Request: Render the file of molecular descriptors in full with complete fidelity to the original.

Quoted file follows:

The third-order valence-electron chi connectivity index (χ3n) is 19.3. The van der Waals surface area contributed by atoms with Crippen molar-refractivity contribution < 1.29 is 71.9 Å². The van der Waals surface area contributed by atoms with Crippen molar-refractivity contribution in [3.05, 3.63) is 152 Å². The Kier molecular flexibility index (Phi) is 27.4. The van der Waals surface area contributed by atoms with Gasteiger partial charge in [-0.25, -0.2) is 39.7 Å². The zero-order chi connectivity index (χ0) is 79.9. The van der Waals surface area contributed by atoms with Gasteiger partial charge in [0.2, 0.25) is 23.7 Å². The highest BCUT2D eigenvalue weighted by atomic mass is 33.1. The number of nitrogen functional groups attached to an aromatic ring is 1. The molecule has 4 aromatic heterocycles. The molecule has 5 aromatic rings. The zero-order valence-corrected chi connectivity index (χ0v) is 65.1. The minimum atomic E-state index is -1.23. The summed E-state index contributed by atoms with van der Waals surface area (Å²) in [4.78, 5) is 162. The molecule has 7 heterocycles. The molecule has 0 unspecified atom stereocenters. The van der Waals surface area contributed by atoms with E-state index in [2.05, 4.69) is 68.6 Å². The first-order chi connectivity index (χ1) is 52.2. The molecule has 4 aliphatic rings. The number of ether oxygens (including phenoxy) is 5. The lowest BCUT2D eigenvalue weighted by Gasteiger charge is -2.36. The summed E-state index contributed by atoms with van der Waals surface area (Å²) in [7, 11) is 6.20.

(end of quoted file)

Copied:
The third-order valence-electron chi connectivity index (χ3n) is 19.3. The van der Waals surface area contributed by atoms with Crippen molar-refractivity contribution < 1.29 is 71.9 Å². The van der Waals surface area contributed by atoms with Crippen molar-refractivity contribution in [3.05, 3.63) is 152 Å². The Kier molecular flexibility index (Phi) is 27.4. The van der Waals surface area contributed by atoms with Gasteiger partial charge in [-0.25, -0.2) is 39.7 Å². The zero-order chi connectivity index (χ0) is 79.9. The van der Waals surface area contributed by atoms with Gasteiger partial charge in [0.2, 0.25) is 23.7 Å². The highest BCUT2D eigenvalue weighted by atomic mass is 33.1. The number of nitrogen functional groups attached to an aromatic ring is 1. The molecule has 4 aromatic heterocycles. The molecule has 5 aromatic rings. The zero-order valence-corrected chi connectivity index (χ0v) is 65.1. The minimum atomic E-state index is -1.23. The summed E-state index contributed by atoms with van der Waals surface area (Å²) in [4.78, 5) is 162. The molecule has 7 heterocycles. The molecule has 0 unspecified atom stereocenters. The van der Waals surface area contributed by atoms with E-state index in [2.05, 4.69) is 68.6 Å². The first-order chi connectivity index (χ1) is 52.2. The molecule has 4 aliphatic rings. The number of ether oxygens (including phenoxy) is 5. The lowest BCUT2D eigenvalue weighted by Gasteiger charge is -2.36. The summed E-state index contributed by atoms with van der Waals surface area (Å²) in [7, 11) is 6.20.